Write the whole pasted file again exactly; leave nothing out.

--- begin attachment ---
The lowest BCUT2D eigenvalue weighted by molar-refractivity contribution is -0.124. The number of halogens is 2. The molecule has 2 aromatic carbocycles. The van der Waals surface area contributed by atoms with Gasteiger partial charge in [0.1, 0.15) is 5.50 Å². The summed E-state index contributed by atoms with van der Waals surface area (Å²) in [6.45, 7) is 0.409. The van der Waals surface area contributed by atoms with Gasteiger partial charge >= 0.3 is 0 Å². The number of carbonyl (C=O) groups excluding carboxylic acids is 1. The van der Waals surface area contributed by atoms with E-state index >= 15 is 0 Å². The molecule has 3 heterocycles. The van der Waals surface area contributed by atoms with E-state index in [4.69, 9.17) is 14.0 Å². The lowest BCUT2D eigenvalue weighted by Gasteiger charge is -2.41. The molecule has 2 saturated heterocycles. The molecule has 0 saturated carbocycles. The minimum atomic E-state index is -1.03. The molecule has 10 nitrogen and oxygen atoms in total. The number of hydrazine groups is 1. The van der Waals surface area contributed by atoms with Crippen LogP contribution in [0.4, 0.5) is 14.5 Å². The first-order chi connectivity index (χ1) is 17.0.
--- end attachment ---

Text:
The lowest BCUT2D eigenvalue weighted by molar-refractivity contribution is -0.124. The number of halogens is 2. The molecule has 2 aromatic carbocycles. The van der Waals surface area contributed by atoms with Gasteiger partial charge in [0.1, 0.15) is 5.50 Å². The summed E-state index contributed by atoms with van der Waals surface area (Å²) in [6.45, 7) is 0.409. The van der Waals surface area contributed by atoms with Gasteiger partial charge >= 0.3 is 0 Å². The number of carbonyl (C=O) groups excluding carboxylic acids is 1. The van der Waals surface area contributed by atoms with E-state index >= 15 is 0 Å². The molecule has 3 heterocycles. The van der Waals surface area contributed by atoms with E-state index in [4.69, 9.17) is 14.0 Å². The lowest BCUT2D eigenvalue weighted by Gasteiger charge is -2.41. The molecule has 2 saturated heterocycles. The molecule has 0 saturated carbocycles. The minimum atomic E-state index is -1.03. The molecule has 10 nitrogen and oxygen atoms in total. The number of hydrazine groups is 1. The van der Waals surface area contributed by atoms with Crippen LogP contribution in [0.4, 0.5) is 14.5 Å². The first-order chi connectivity index (χ1) is 17.0.